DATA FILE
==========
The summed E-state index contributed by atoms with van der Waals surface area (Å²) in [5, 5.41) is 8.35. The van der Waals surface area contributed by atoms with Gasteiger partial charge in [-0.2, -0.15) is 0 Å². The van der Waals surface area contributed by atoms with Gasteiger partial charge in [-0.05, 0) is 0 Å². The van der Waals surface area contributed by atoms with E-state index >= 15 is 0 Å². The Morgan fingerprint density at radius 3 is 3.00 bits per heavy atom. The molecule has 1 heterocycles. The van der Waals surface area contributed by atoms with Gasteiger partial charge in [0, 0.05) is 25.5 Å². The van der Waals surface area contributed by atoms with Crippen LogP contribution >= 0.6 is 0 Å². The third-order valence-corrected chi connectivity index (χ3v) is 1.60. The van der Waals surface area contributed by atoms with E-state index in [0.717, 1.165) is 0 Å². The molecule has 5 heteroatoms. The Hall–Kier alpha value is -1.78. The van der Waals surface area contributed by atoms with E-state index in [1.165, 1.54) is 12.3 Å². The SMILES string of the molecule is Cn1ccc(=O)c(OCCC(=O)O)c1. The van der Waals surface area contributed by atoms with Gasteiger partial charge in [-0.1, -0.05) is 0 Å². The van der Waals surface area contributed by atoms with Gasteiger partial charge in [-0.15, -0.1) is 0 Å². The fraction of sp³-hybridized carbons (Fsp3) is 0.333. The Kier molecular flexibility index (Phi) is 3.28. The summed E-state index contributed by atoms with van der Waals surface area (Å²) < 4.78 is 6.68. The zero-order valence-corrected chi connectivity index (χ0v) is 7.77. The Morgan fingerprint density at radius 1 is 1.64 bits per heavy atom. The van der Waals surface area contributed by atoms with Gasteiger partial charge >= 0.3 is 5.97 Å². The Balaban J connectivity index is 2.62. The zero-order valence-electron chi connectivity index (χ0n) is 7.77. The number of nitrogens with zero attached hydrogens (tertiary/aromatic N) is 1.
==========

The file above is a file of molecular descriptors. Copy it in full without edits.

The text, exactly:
The summed E-state index contributed by atoms with van der Waals surface area (Å²) in [5, 5.41) is 8.35. The van der Waals surface area contributed by atoms with Gasteiger partial charge in [-0.2, -0.15) is 0 Å². The van der Waals surface area contributed by atoms with Gasteiger partial charge in [-0.05, 0) is 0 Å². The van der Waals surface area contributed by atoms with E-state index >= 15 is 0 Å². The Morgan fingerprint density at radius 3 is 3.00 bits per heavy atom. The molecule has 1 heterocycles. The van der Waals surface area contributed by atoms with Gasteiger partial charge in [0, 0.05) is 25.5 Å². The van der Waals surface area contributed by atoms with Crippen LogP contribution >= 0.6 is 0 Å². The third-order valence-corrected chi connectivity index (χ3v) is 1.60. The van der Waals surface area contributed by atoms with E-state index in [0.717, 1.165) is 0 Å². The molecule has 5 heteroatoms. The Hall–Kier alpha value is -1.78. The van der Waals surface area contributed by atoms with E-state index in [1.165, 1.54) is 12.3 Å². The SMILES string of the molecule is Cn1ccc(=O)c(OCCC(=O)O)c1. The van der Waals surface area contributed by atoms with Gasteiger partial charge in [-0.1, -0.05) is 0 Å². The van der Waals surface area contributed by atoms with Gasteiger partial charge in [-0.15, -0.1) is 0 Å². The fraction of sp³-hybridized carbons (Fsp3) is 0.333. The Kier molecular flexibility index (Phi) is 3.28. The summed E-state index contributed by atoms with van der Waals surface area (Å²) < 4.78 is 6.68. The zero-order valence-corrected chi connectivity index (χ0v) is 7.77. The Morgan fingerprint density at radius 1 is 1.64 bits per heavy atom. The van der Waals surface area contributed by atoms with Gasteiger partial charge >= 0.3 is 5.97 Å². The Balaban J connectivity index is 2.62. The zero-order valence-electron chi connectivity index (χ0n) is 7.77. The number of nitrogens with zero attached hydrogens (tertiary/aromatic N) is 1.